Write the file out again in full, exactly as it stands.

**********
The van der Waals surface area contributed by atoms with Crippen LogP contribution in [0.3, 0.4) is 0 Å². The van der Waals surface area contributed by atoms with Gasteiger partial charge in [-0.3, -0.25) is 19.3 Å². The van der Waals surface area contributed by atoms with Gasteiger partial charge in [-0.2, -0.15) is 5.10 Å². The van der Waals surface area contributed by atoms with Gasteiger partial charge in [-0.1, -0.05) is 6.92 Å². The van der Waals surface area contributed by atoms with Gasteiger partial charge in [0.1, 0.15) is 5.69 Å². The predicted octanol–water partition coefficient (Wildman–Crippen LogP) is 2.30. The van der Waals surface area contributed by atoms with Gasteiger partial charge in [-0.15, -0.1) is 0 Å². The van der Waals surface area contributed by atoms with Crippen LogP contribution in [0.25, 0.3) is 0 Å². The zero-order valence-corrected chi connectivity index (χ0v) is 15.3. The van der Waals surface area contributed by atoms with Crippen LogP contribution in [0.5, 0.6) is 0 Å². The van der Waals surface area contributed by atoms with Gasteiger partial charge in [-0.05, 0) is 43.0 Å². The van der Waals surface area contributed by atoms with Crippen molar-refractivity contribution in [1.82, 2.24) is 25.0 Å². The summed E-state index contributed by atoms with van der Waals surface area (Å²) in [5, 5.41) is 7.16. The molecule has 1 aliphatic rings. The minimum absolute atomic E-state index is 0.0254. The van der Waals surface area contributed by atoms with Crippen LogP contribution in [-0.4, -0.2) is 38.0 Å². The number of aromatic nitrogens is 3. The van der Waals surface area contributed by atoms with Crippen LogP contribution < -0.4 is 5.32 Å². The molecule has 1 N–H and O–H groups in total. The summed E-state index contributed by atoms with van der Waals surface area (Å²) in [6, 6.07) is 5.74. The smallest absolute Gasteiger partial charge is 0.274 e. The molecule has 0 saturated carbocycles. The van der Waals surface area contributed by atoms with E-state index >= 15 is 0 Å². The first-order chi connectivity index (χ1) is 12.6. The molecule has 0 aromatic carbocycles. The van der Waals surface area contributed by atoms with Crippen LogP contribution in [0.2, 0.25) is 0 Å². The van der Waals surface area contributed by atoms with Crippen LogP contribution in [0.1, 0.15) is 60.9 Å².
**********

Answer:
The van der Waals surface area contributed by atoms with Crippen LogP contribution in [0.3, 0.4) is 0 Å². The van der Waals surface area contributed by atoms with Gasteiger partial charge in [-0.3, -0.25) is 19.3 Å². The van der Waals surface area contributed by atoms with Gasteiger partial charge in [-0.2, -0.15) is 5.10 Å². The van der Waals surface area contributed by atoms with Gasteiger partial charge in [-0.1, -0.05) is 6.92 Å². The van der Waals surface area contributed by atoms with Gasteiger partial charge in [0.1, 0.15) is 5.69 Å². The predicted octanol–water partition coefficient (Wildman–Crippen LogP) is 2.30. The van der Waals surface area contributed by atoms with Gasteiger partial charge in [-0.15, -0.1) is 0 Å². The van der Waals surface area contributed by atoms with Crippen LogP contribution in [0.25, 0.3) is 0 Å². The zero-order valence-corrected chi connectivity index (χ0v) is 15.3. The van der Waals surface area contributed by atoms with Crippen LogP contribution in [0.5, 0.6) is 0 Å². The van der Waals surface area contributed by atoms with Gasteiger partial charge in [-0.05, 0) is 43.0 Å². The van der Waals surface area contributed by atoms with Crippen molar-refractivity contribution in [1.82, 2.24) is 25.0 Å². The summed E-state index contributed by atoms with van der Waals surface area (Å²) in [5, 5.41) is 7.16. The molecule has 1 aliphatic rings. The minimum absolute atomic E-state index is 0.0254. The van der Waals surface area contributed by atoms with Crippen LogP contribution in [-0.4, -0.2) is 38.0 Å². The number of aromatic nitrogens is 3. The van der Waals surface area contributed by atoms with Crippen LogP contribution < -0.4 is 5.32 Å². The molecule has 1 N–H and O–H groups in total. The summed E-state index contributed by atoms with van der Waals surface area (Å²) in [6, 6.07) is 5.74. The smallest absolute Gasteiger partial charge is 0.274 e. The molecule has 0 saturated carbocycles. The van der Waals surface area contributed by atoms with E-state index >= 15 is 0 Å². The first-order chi connectivity index (χ1) is 12.6. The molecule has 0 aromatic carbocycles. The van der Waals surface area contributed by atoms with Crippen LogP contribution in [0.2, 0.25) is 0 Å². The van der Waals surface area contributed by atoms with Crippen LogP contribution in [0.1, 0.15) is 60.9 Å².